Jonathan Bryan can’t physically write or communicate verbally.
Until the age of 9 he couldn't fully communicate at all, but this remarkable 12-year-old has been able to explore his love of language by learning to talk with his eyes.
Jonathan, who was born with cerebral palsy and spent much of his early life in and out of hospital, is now the proud author of Eye Can Write, the heartwarming memoir of "a child's silent soul emerging".
It describes Jonathan's inspirational journey from being aware of the world around him but locked inside his own mind and unable to participate. That changed when he learned to use augmentative and alternative communication (AAC), which involves a board with the letters of the alphabet displayed, known as an E-tran frame.
His book has been described as a "message of hope" and features a powerful foreword by Jonathan’s literary hero, War Horse author Michael Morpurgo. It aims to challenge misconceptions about disabled people.
Jonathan's mother Chantal Bryan told BuzzFeed News that her son has always had a story inside him: “He loves writing, he loves words, he loves looking at the thesaurus and working out new words, and he’s just unusual because it was all simultaneous — he learnt to speak and write at the same time. For most people it isn’t the case.”
Jonathan's achievements are a testament to both his resilient nature and the importance of the support network that has allowed his talent to thrive.
His mother said: "We’ve got people who help, which is great, and actually a lot of what Jonathan has been able to achieve wouldn’t be possible without the help that we get — kind of behind-the-scenes help as well as holding Jonathan’s spelling board, kind of the whole gamut really, so we are really grateful for that.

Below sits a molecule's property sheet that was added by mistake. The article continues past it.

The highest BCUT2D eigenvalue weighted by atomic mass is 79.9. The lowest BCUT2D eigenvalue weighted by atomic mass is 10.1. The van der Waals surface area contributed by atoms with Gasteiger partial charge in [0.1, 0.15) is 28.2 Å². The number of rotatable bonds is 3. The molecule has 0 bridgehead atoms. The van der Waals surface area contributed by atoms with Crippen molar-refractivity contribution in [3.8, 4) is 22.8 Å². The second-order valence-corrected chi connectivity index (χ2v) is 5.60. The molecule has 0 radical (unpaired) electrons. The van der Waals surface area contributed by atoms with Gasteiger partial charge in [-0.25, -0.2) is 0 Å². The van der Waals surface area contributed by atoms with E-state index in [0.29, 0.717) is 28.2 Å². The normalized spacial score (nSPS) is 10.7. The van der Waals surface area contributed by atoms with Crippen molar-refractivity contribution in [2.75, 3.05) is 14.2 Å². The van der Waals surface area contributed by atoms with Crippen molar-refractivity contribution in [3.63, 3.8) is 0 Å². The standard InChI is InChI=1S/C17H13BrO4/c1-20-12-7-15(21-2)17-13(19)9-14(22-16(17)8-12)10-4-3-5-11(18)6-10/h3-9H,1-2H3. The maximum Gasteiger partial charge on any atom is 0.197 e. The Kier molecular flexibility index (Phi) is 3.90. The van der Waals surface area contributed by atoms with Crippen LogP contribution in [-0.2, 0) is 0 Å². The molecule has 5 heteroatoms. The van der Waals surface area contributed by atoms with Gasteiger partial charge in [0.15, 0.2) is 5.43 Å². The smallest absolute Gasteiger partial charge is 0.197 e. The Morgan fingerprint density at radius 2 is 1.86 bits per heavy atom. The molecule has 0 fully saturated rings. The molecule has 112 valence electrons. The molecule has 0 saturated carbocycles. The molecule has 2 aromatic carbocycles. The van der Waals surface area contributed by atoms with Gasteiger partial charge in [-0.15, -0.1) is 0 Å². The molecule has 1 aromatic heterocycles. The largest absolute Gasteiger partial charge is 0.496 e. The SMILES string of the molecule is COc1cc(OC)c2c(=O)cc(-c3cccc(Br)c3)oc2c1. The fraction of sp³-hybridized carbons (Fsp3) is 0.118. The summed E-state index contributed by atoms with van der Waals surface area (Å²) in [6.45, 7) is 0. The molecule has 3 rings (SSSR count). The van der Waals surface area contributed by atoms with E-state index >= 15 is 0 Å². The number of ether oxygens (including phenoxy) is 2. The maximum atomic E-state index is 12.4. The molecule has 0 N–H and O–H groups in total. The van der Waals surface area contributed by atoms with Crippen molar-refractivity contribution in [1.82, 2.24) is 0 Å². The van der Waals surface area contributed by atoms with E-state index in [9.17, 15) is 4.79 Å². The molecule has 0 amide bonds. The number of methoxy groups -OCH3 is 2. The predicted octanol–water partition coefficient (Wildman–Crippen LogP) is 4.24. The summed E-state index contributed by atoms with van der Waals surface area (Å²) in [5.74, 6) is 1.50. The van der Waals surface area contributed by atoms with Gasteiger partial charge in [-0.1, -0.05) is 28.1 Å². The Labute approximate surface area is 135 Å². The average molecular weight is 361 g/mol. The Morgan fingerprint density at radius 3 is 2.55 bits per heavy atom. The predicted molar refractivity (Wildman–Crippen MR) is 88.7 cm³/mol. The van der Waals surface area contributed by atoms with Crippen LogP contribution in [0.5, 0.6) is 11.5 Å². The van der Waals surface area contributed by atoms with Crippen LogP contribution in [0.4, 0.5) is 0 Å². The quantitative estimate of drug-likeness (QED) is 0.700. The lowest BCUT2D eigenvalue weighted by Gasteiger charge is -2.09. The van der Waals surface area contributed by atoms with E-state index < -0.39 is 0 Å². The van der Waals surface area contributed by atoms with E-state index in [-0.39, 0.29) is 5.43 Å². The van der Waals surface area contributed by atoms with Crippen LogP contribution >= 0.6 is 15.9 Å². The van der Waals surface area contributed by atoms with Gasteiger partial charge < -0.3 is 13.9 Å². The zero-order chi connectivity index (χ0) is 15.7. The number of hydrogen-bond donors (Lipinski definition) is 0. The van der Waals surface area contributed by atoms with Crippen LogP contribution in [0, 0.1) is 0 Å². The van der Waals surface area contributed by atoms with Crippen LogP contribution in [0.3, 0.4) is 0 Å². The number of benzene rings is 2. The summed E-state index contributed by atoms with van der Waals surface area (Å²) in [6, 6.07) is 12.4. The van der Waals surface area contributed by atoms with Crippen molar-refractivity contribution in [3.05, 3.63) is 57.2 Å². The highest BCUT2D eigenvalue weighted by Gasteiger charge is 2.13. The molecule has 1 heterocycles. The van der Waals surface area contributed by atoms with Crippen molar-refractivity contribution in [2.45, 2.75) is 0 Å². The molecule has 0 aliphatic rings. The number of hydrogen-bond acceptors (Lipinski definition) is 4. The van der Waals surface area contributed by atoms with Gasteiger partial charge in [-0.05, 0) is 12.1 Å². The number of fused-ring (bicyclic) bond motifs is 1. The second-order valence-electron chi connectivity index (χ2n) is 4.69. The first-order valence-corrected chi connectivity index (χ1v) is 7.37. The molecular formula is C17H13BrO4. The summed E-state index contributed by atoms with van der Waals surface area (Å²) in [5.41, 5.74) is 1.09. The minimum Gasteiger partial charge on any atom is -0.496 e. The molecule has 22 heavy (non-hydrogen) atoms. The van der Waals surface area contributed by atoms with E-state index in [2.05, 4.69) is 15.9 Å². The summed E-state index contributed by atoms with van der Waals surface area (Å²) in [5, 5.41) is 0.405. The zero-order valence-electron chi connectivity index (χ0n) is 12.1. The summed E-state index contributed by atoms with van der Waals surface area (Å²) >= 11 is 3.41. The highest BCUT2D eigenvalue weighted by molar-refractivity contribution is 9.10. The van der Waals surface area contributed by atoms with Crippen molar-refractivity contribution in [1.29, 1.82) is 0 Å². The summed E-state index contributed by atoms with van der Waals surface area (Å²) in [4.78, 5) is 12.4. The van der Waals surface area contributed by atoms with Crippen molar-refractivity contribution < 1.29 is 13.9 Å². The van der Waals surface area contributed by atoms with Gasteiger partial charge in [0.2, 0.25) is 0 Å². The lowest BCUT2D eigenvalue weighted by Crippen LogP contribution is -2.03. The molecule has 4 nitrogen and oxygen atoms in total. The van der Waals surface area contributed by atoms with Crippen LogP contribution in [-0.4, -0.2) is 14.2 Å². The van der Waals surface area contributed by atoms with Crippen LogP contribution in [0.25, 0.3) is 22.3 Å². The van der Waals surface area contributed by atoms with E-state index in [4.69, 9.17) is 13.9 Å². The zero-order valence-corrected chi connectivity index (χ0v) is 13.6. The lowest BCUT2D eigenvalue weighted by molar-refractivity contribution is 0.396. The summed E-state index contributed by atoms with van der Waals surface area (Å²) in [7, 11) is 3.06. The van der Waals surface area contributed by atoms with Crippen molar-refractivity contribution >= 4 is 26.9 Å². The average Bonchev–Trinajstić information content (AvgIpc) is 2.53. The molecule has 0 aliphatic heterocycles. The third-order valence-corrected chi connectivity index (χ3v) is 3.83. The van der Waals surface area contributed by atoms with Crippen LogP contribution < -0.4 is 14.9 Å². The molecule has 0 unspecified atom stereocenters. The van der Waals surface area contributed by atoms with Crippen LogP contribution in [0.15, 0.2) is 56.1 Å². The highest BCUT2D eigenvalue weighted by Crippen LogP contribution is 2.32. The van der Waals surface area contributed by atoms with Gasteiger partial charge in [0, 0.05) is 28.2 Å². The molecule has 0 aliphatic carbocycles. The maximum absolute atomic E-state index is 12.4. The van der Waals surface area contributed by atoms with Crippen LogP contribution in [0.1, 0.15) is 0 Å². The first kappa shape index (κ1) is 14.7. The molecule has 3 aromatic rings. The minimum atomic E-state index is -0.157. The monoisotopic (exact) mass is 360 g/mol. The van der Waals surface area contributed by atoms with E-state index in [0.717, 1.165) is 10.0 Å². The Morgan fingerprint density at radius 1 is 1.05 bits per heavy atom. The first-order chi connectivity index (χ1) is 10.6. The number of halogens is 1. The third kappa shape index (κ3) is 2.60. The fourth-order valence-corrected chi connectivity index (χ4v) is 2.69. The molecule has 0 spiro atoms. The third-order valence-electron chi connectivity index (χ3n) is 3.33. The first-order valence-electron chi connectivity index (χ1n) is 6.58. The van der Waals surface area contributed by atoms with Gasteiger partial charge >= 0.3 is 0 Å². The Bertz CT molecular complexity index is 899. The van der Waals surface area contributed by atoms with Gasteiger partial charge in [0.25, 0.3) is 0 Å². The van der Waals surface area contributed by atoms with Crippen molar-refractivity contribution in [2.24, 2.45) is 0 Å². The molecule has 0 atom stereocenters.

"He’s got people who look after him every night, that stay awake all night because he is on a ventilator all night. I couldn’t, I wouldn’t be able to function without help and initially we didn’t have it, so it was hard work."
While her son has limited energy, he is determined about where he chooses to channel his passions, and that is making a difference for other nonverbal children.
Alongside his flourishing literary career, Jonathan is at the forefront of a campaign to ensure disabled young people are given a sufficient education. "His proceeds of the book are going to his charity Teach Us Too, which is a campaign about envisioning a world where all children are taught to read and write regardless of their label," Chantal continued.
Jonathan is also working with the Department of International Development to spread that positive message. Today DFID held its inaugural Global Disability Summit to draw attention to a neglected area.
"The label Jonathan was given when he went in to special school was ‘profound and multiple learning difficulties’ (PMLD), which meant that he wasn’t actually taught to read and write at school. Instead he was given a sensory curriculum.
"So we set up this charity so that all his proceeds of the book can go to the charity, and I think for him the book is about being a voice for people who haven’t got one yet — 'being a voice for the voiceless' is what he says, because he feels really strongly that there are other children who are locked in bodies.”
According to the Pace Centre charity, there are an estimated 30,000 children in the UK who have cerebral palsy, a group of lifelong conditions that affect movement and coordination.
Chantal said she felt there were limitations to what her son could learn at his special-needs school, which prompted her to take him out for an hour a day to be taught to read, write, and do basic maths.
This would provide the foundation for Jonathan to be able to write essays and poetry, as well as Eye Can Write.
"He’s written this book to try and make a difference, to try and make people realise that actually what you see on the outside is not what is necessarily going on on the inside," Chantal added. "And I think that’s quite a universal message."
Ade Onibada is a junior reporter at BuzzFeed and is based in London.
Contact Ade Onibada at firstname.lastname@example.org.
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